One aspect of doom-prophesying scriptural works which has always bothered me is that they get into very specific details about which bad guy will do what, and in what sequence, and how doing just those things in just that sequence will serve to be the bad guy's undoing (and bring about the end of the world, and all that). The problem with that is, it only works of the bad guy is illiterate, or stunningly ill-informed -- or simply an obedient servant of the good guy, which in turn makes the good guy bad. Because, after all, if the bad guy can read, and can get a hold of the end-times writings, there is a road map right there for them to succeed in thwarting the good guy by not doing whatever it is the prophecy sets forth as their undoing action.

This crops up from time to time. It is in Norse mythology; and in the Christian portion of the Bible (the Jews being too canny to put that sort of thing in the Old). There are end-times myths, as well, in Muslim and Aztec and Mayan and Hindu mythohistories, but those forecast an end without inserting conditions which literate actors in the process might influence.

Case study: The Norse Account:

The problem is crystal clear in the Norse account of Ragnorok, with a detailed order of things occurring therein. First, the mighty Thor will begin to battle the great serpent Jörmungandr; at the same time, the king of the gods, Odin will be swallowed alive while fighting Fenrir, the great wolf. The god of war Týr (in whose worship Tuesday is named) will enter into a battle of mutual destruction with the hound Garmr. Then Freyr, another god, will be defeated by the smelly Jötunn Surtr; Odin's son Víðarr will then avenge his father by prying open the jaws of Fenrir and spearing the wolf through its heart. Thor, meanwhile continues battling ferociously until he kills his giant serpent foe, but then takes exactly nine steps and himself collapses dead from the serpent's venom. This event will generally be followed by a period of darkness, weeping and gnashing of teeth, destruction of the human race until only two are left alive, and then a rebirth of the world and repopulation thereof by those two survivors.

Any number of events might be avoided here if the gods and monsters were to stray from their roles in the myth. Knowing, for example, that Víðarr will defeat Fenrir, why not send him to fight the wolf before it devours Odin? Now, I will grant the illiteracy of the wolf, hound, and serpent, but it is those smelly Jötunns (and all Jötunns are smelly) who instigate the whole thing and who unleash those various fell beasts, and the whole of the account makes it clear that they will be defeated -- wiped out -- in this battle. So why engage it at all? It is arguable that the participants in this farce, well aware of their various destinies, carry them through out of a sense of honour and obligation to the mythos. Only the most adamant adherent to A-Thorism, surely, would deny that Thor will dutifully fulfill his part as his scripture demands. It is less clear why the supposedly dastardly and dishonourable Jötunns -- some of whom at the least being undeniably literate -- would choose to instigate such a battle, knowing that their demise was destined to follow.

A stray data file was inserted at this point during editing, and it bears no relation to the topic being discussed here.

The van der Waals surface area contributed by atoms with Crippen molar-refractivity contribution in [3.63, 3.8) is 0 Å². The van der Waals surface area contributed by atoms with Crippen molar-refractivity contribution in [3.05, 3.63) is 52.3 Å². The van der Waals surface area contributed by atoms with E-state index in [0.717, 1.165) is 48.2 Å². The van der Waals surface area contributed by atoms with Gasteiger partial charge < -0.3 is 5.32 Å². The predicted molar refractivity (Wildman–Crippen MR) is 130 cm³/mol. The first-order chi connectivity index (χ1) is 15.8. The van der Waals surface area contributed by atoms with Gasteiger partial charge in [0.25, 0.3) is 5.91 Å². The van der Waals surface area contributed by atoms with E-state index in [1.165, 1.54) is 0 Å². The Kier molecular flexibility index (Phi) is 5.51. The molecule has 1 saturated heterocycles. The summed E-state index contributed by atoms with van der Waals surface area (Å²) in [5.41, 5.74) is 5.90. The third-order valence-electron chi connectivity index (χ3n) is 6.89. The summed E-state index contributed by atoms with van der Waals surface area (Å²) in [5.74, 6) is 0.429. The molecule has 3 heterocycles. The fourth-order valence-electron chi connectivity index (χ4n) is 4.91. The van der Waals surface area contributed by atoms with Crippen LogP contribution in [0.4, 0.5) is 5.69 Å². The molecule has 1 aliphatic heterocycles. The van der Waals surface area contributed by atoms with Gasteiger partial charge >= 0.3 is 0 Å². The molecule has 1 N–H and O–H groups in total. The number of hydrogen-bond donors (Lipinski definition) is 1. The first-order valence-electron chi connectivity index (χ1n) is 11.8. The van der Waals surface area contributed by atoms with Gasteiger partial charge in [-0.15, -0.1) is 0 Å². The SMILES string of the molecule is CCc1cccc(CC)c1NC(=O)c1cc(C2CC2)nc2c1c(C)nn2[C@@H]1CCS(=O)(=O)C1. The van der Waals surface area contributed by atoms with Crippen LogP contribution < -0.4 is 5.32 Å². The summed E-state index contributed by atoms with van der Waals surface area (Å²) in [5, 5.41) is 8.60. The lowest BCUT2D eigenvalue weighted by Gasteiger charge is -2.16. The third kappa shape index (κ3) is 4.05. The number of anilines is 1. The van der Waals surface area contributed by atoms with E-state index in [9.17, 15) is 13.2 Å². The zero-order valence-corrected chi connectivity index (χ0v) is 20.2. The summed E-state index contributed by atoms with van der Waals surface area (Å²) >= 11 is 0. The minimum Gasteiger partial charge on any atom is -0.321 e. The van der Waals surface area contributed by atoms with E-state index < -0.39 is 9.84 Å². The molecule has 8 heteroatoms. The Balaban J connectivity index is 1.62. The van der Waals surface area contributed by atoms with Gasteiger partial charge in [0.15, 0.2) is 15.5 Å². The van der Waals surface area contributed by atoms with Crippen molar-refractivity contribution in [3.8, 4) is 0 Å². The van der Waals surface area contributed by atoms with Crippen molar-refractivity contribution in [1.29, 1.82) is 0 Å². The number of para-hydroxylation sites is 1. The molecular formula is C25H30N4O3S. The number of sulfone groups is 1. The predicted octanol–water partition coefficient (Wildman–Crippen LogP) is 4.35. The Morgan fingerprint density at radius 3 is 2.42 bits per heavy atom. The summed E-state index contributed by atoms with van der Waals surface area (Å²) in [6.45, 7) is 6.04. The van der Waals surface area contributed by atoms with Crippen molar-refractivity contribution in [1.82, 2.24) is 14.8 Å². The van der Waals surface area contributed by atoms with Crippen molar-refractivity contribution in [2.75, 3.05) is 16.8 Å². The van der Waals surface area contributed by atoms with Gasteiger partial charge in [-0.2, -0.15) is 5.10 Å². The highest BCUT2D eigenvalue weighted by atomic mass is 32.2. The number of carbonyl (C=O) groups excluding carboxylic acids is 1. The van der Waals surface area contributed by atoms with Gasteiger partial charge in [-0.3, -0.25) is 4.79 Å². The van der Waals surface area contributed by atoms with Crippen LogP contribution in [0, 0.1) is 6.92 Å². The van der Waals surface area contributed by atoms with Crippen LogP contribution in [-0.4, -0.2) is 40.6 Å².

Case study: The Christian Account:

The problem is even more straightforwardly presented in the Judeo-Christian Bible. To be specific: has Satan not actually read what happens in Revelation? After all, it ends badly for him, what with him getting thrown into a lake o' fire for all eternity. But this punishment comes only after a very specific series of events meticulously ordered in their occurrance, and relying on Satan to carry out at least some of them (though not all) in just that order. If Satan has free will, and actually wishes to defy God, then it seems the easiest way to do so would be to choose not to do the things set forth in Revelation. If the Bible is taken as the word of God, and God has therein decreed what choices Satan will make in the future, then there is no defiance in the act of conforming to this decree.

Amongst the stock responses I have received to this, possibly the most interesting is that it is because Satan is defiant, and because Satan is so pride-filled by nature, that he will do these things despite already knowing how it will turn out. Satan is, in other words, quizically defying God by doing exactly what God has told him to do, because God's eternal plan is in some sense divorced from what God would really wish to see happen. This, again, paints a something less than complete picture, for no account is offered as to why Satan could not defy God through some similar program, but one which deviates sufficiently from the particular path which we know leads to the Lake of Fire.